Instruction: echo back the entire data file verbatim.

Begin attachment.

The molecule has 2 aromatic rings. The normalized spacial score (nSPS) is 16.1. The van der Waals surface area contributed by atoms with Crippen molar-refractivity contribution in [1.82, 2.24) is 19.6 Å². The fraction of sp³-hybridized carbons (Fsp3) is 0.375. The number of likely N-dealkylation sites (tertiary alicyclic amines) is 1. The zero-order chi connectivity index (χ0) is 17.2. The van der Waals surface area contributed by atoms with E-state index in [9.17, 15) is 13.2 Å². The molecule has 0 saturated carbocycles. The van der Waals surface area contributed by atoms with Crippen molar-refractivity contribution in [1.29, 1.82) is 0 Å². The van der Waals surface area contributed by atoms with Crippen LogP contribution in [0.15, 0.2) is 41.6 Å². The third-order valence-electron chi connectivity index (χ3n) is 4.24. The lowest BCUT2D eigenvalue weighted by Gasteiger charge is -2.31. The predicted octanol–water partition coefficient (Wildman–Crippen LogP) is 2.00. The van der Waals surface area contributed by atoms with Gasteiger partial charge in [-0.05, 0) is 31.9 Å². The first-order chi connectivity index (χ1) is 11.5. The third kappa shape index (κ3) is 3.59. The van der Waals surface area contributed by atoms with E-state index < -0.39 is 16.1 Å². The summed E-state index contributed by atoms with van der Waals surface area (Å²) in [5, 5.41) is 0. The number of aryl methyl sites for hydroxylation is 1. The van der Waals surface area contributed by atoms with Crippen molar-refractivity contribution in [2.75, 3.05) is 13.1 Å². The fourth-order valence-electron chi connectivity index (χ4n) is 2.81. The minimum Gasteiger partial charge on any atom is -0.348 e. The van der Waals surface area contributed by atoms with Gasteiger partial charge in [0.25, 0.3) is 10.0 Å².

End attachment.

The molecule has 2 aromatic rings. The normalized spacial score (nSPS) is 16.1. The van der Waals surface area contributed by atoms with Crippen molar-refractivity contribution in [1.82, 2.24) is 19.6 Å². The fraction of sp³-hybridized carbons (Fsp3) is 0.375. The number of likely N-dealkylation sites (tertiary alicyclic amines) is 1. The zero-order chi connectivity index (χ0) is 17.2. The van der Waals surface area contributed by atoms with E-state index in [9.17, 15) is 13.2 Å². The molecule has 0 saturated carbocycles. The van der Waals surface area contributed by atoms with Crippen molar-refractivity contribution in [1.29, 1.82) is 0 Å². The van der Waals surface area contributed by atoms with Crippen LogP contribution in [0.15, 0.2) is 41.6 Å². The third-order valence-electron chi connectivity index (χ3n) is 4.24. The lowest BCUT2D eigenvalue weighted by Gasteiger charge is -2.31. The predicted octanol–water partition coefficient (Wildman–Crippen LogP) is 2.00. The van der Waals surface area contributed by atoms with Gasteiger partial charge in [-0.05, 0) is 31.9 Å². The first-order chi connectivity index (χ1) is 11.5. The third kappa shape index (κ3) is 3.59. The van der Waals surface area contributed by atoms with E-state index < -0.39 is 16.1 Å². The summed E-state index contributed by atoms with van der Waals surface area (Å²) in [5, 5.41) is 0. The number of aryl methyl sites for hydroxylation is 1. The van der Waals surface area contributed by atoms with Crippen molar-refractivity contribution in [2.75, 3.05) is 13.1 Å². The fourth-order valence-electron chi connectivity index (χ4n) is 2.81. The minimum Gasteiger partial charge on any atom is -0.348 e. The van der Waals surface area contributed by atoms with Gasteiger partial charge in [0.25, 0.3) is 10.0 Å².